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    ABSTRACT: During digestive organogenesis, the primitive gut tube (PGT) undergoes dramatic elongation and forms a lumen lined by a single-layer of epithelium. In Xenopus, endoderm cells in the core of the PGT rearrange during gut elongation, but the morphogenetic mechanisms controlling their reorganization are undetermined. Here, we define the dynamic changes in endoderm cell shape, polarity, and tissue architecture that underlie Xenopus gut morphogenesis. Gut endoderm cells intercalate radially, between their anterior and posterior neighbors, transforming the nearly solid endoderm core into a single layer of epithelium while concomitantly eliciting "radially convergent" extension within the gut walls. Inhibition of Rho/ROCK/Myosin II activity prevents endoderm rearrangements and consequently perturbs both gut elongation and digestive epithelial morphogenesis. Our results suggest that the cellular and molecular events driving tissue elongation in the PGT are mechanistically analogous to those that function during gastrulation, but occur within a novel cylindrical geometry to generate an epithelial-lined tube.
    Developmental Dynamics 12/2009; 238(12):3111-25. DOI:10.1002/dvdy.22157 · 2.38 Impact Factor
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    • "Reduction and rotation are completed by the tenth week of gestation and result in the prearterial segment localized below and to the left of the SMA while the postarterial segment lies superior and to the right. Lastly, the mesenteries of the ascending and descending colons become fused to the posterior parietal peritoneum, and the root of the small bowel mesentery, containing the SMA, extends obliquely from the left side of the second lumbar vertebra toward the right sacroiliac joint.16,17 "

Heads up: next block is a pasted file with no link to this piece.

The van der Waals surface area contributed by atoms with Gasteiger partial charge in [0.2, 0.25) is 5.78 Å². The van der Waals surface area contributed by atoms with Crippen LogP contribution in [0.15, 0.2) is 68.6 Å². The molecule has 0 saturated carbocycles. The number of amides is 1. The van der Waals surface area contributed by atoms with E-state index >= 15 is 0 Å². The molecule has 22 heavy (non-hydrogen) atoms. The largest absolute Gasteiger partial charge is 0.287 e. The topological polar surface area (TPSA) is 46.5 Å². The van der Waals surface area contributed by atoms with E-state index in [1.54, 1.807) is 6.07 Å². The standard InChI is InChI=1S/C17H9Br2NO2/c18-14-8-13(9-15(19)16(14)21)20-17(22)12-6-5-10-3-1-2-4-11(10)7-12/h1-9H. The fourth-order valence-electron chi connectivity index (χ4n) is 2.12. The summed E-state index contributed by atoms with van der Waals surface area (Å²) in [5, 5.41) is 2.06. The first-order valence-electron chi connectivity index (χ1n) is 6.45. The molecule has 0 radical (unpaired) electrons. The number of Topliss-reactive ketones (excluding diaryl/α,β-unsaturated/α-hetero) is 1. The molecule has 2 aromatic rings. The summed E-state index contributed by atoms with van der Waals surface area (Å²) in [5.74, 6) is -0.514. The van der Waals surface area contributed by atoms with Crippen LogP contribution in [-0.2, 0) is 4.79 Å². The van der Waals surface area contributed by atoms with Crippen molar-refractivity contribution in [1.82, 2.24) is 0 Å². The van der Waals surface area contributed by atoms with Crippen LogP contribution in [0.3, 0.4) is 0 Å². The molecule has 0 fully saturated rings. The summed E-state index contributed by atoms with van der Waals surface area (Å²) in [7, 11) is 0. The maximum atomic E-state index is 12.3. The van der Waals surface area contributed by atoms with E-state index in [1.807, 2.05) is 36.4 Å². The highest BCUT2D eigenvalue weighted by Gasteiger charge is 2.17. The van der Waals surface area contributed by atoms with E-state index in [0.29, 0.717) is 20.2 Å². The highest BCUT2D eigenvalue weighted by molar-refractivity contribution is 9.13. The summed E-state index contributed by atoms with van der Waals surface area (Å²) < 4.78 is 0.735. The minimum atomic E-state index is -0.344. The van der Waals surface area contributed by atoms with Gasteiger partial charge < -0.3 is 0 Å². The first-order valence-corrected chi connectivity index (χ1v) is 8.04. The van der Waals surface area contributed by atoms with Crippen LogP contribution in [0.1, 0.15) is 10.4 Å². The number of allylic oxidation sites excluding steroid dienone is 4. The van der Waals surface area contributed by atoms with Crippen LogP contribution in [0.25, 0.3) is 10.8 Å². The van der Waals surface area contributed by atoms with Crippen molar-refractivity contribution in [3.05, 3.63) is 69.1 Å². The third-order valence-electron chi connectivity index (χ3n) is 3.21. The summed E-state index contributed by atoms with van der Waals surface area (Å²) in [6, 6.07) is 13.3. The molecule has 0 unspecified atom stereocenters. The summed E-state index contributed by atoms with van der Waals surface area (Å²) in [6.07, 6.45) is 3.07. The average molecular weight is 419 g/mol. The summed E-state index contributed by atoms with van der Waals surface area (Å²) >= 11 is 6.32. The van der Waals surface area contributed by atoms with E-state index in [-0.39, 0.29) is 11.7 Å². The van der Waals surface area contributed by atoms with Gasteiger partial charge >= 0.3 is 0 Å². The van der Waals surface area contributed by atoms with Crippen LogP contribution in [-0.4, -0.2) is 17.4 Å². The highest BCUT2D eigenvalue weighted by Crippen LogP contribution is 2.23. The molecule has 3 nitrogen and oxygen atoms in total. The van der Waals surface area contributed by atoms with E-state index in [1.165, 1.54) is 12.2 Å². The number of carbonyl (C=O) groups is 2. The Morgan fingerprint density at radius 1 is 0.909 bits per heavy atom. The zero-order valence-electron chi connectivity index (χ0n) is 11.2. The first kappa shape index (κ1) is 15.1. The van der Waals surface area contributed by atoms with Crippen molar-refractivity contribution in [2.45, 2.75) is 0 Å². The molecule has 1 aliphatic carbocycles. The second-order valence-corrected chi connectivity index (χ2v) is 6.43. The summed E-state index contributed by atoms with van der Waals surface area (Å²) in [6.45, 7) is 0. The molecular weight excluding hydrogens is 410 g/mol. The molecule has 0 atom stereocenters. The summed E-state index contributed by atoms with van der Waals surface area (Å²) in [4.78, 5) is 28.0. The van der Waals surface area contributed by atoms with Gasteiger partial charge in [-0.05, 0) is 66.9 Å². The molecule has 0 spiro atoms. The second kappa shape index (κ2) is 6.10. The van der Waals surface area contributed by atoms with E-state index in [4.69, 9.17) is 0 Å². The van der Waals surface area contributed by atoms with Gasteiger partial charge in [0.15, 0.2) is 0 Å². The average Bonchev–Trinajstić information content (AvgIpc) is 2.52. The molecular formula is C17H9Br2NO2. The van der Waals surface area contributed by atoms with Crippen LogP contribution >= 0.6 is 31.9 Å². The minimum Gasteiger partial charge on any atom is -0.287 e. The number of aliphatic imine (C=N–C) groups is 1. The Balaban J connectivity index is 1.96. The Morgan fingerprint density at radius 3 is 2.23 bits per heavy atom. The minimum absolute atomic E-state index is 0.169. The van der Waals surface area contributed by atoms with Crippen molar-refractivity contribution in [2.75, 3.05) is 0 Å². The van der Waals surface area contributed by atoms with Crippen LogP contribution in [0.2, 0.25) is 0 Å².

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    ABSTRACT: Right paraduodenal hernia (PDH) results from a primitive gut malrotation. The resultant jejunal mesenteric defect posterior to the superior mesenteric vessels allows decompressed jejunum to herniate retroperitoneally. PDH make up 53% of all internal hernias, but account for only 0.2% to 5.8% of all cases of intestinal obstruction. In addition, PDH exhibits male and left-sided predominance. Ours is the second report to describe the preoperative diagnosis and totally laparoscopic repair of a right PDH. We report the case of a 26-year-old female with symptoms suggestive of partial small bowel obstruction and a 6-year history of intermittent abdominal pain. Physical examination demonstrated lower quadrant tenderness. Plain abdominal radiographs and ultrasonography were nondiagnostic. Contrasted computed tomography of the abdomen revealed jejunum encased within the right upper quadrant suspicious for right PDH. The patient underwent successful laparoscopic right PDH repair and was discharged home on postoperative day 1 without late sequelae. In the outpatient setting, clinical suspicion and comprehensive radiological investigation permit preoperative diagnosis of right PDH. In acute situations, clinical presentation, plain radiographs, and then diagnostic laparoscopy may be an expeditious diagnostic algorithm. Subsequent laparoscopic repair of right PDH is feasible and may shorten hospital length of stay.
    JSLS: Journal of the Society of Laparoendoscopic Surgeons / Society of Laparoendoscopic Surgeons 04/2009; 13(2):242-9. · 0.91 Impact Factor